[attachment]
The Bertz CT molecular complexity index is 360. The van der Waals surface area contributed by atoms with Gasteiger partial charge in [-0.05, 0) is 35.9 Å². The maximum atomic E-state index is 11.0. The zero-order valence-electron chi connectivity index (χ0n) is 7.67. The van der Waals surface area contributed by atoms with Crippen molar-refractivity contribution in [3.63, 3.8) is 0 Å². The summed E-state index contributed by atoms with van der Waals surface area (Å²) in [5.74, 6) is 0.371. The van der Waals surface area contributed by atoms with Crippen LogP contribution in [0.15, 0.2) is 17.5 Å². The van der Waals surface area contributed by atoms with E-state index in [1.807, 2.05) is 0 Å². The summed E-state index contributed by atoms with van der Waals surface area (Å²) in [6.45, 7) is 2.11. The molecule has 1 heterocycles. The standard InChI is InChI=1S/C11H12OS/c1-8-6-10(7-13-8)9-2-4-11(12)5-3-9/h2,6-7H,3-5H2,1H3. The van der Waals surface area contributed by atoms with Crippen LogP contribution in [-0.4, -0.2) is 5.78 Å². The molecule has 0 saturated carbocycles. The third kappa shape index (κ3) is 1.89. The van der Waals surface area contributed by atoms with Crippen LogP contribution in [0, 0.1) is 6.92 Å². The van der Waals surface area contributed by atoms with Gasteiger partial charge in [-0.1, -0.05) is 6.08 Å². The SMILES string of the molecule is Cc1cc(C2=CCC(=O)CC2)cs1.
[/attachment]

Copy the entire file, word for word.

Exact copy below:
The Bertz CT molecular complexity index is 360. The van der Waals surface area contributed by atoms with Gasteiger partial charge in [-0.05, 0) is 35.9 Å². The maximum atomic E-state index is 11.0. The zero-order valence-electron chi connectivity index (χ0n) is 7.67. The van der Waals surface area contributed by atoms with Crippen molar-refractivity contribution in [3.63, 3.8) is 0 Å². The summed E-state index contributed by atoms with van der Waals surface area (Å²) in [5.74, 6) is 0.371. The van der Waals surface area contributed by atoms with Crippen LogP contribution in [0.15, 0.2) is 17.5 Å². The van der Waals surface area contributed by atoms with E-state index in [1.807, 2.05) is 0 Å². The summed E-state index contributed by atoms with van der Waals surface area (Å²) in [6.45, 7) is 2.11. The molecule has 1 heterocycles. The standard InChI is InChI=1S/C11H12OS/c1-8-6-10(7-13-8)9-2-4-11(12)5-3-9/h2,6-7H,3-5H2,1H3. The van der Waals surface area contributed by atoms with Crippen LogP contribution in [-0.4, -0.2) is 5.78 Å². The molecule has 0 saturated carbocycles. The third kappa shape index (κ3) is 1.89. The van der Waals surface area contributed by atoms with Crippen LogP contribution in [0, 0.1) is 6.92 Å². The van der Waals surface area contributed by atoms with Gasteiger partial charge in [-0.1, -0.05) is 6.08 Å². The SMILES string of the molecule is Cc1cc(C2=CCC(=O)CC2)cs1.